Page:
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Out of ourselves, away from it all and into another world

(This post supplements material in Chapter 8 of ‘Connect with Nature’.) Michael Portillo is probably best known for his TV documentaries on railway journeys, but Australia’s SBS network is currently screening a series recording a walking trip he did in Devon and Cornwall.  In contrast to his upbeat railway documentaries, this series is more personal, introspective and reflective.

After two years confined to city life, some of it under COVID restrictions, he felt a strong need to spend time in nature. By his own admission he is a thoroughly urban creature. Nevertheless, he chose to undertake a ‘nature challenge’ – to walk along the physically demanding but stunningly beautiful track that skirts the coastline of Devon and Cornwall. The weather along the track can range from Gulf Stream balmy to Atlantic tempest, as Portillo himself discovered. He certainly needed his waterproofed jacket and hat.

The fact that he had at least a camera operator for company and a production team in support reduces the authenticity of Portillo’s experience. But there is no reason to doubt the genuineness of the joy and awe he experienced and the sincerity of his thoughts about the power of nature to inspire, heal and restore.

Countless others have benefited from this power. It is one of the greatest, if neglected, resources of life.

Science has given us a picture of the kinds of natural environments that are best for restoring jaded minds and emotions. First and foremost, they are environments that enthral us – that command our attention, delight our senses and excite such emotions as joy, awe, wonder, calmness, and tranquillity Such environments take us ‘out of ourselves’, giving us a feeling of being ‘away from it all’ and in a ‘whole other world’. This can be a challenging space but one where we can extend and enrich ourselves in the way we want to.

Such a space enables us to switch off from the everyday world and to open ourselves fully to nature’s rejuvenating embrace.

E. G. Waterhouse or ‘Camelia’ Gardens, Caringbah, NSW, Australia

Michael Portillo travelled several hundred miles to find a space of this kind. But it is possible to get away from it all and to be in a whole other world within domesticated (or urban) nature. We can feel or sense that we are away from it all and in a whole new world even if the familiar world is physically nearby (just like the spot in this photo, which is surrounded by suburbia) .

What matters is that the setting seems genuinely natural and free of reminders about the outside world. This allows everyday concerns, responsibilities and routines to be left behind.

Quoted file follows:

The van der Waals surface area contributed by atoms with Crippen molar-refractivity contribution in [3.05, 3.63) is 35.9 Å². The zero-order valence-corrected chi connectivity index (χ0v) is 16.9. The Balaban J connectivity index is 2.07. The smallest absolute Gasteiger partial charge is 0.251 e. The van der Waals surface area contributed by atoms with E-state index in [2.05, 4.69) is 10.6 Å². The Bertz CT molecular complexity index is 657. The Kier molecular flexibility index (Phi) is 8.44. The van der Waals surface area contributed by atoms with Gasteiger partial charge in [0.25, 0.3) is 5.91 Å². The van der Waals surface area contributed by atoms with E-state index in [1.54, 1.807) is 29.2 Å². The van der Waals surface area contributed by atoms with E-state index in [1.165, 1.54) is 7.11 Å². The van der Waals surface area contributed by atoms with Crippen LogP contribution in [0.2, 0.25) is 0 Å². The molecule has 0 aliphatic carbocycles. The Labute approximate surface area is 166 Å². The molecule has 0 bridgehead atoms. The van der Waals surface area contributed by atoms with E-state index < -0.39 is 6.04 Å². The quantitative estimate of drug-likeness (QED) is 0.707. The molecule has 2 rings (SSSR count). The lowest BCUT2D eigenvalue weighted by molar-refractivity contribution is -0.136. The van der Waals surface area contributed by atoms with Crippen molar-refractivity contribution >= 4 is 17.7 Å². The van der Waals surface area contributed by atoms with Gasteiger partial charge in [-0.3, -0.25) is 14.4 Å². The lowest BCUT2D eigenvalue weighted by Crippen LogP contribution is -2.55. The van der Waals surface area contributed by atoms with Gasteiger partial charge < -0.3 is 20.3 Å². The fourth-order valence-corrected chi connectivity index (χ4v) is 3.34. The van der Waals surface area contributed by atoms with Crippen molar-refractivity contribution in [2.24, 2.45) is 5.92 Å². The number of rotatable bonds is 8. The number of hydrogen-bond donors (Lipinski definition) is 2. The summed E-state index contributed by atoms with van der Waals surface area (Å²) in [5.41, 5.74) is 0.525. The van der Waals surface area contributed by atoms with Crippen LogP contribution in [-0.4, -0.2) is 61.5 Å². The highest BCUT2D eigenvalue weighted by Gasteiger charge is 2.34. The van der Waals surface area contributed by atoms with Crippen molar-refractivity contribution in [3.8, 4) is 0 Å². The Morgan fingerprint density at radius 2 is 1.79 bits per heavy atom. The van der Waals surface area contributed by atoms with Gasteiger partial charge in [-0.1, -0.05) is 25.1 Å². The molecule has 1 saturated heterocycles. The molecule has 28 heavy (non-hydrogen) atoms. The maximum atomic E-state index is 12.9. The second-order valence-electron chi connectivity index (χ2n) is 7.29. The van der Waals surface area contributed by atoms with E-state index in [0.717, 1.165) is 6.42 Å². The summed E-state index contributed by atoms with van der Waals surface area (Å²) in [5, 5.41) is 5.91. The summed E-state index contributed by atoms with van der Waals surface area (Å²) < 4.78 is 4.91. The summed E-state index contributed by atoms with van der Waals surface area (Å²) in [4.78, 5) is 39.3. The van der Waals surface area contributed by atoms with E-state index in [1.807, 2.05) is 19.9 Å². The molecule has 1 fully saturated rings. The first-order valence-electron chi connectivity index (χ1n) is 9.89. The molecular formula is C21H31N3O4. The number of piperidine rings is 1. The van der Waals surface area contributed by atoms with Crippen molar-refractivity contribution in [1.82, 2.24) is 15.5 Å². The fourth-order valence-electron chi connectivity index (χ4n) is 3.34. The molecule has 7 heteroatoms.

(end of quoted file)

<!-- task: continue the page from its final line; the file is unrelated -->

The time spent in the setting can also vary – from days and even weeks to just a few minutes. ‘Being away from it all’ is a matter of the mind rather than of time and distance.

Being away, moreover, is not simply a matter of escaping physically. We can be in a totally different and remote environment and still be encumbered by everyday concerns and obligations.  Healing and restoration are unlikely under these conditions. As far as finding remoteness is concerned, what we leave behind or get away from is every bit as important as where we get away to.

The familiar adage, ‘change is as good as a holiday’ tells us that being somewhere different from our usual haunts can be restful and refreshing. A restorative environment gives us this sense of being somewhere different. It takes us to a ‘whole other world’ where our minds are pleasantly distracted from the burdening tasks of ordinary life and the temptation to ruminate unhelpfully about our concerns and anxieties.

Environments that do this need not be large tracts of natural landscapes like those on the Devon and Cornish coastline. Other settings can provide a sense of being part of ‘something bigger’ and in a world apart.  The ‘bigness’ need not be physical. It can be, and often is, a bigness that exists in the mind rather than reality. Many small settings, a Japanese garden, for example, a landscaped park or a patch of urban bushland can suggest the bigness of a whole other world and so provide an oasis of respite for jaded minds and fragile emotions.

Published on August 29, 2022


Les Higgins

Dr. Les Higgins is a deeply nature connected person. He has experienced the life-enhancing power of nature directly and extensively, mainly through bushwalking, trekking and gardening. An enthusiastic and experienced bushwalker, he is a life member of the Yarrawood Bushwalking Club, which he helped establish in 1982.

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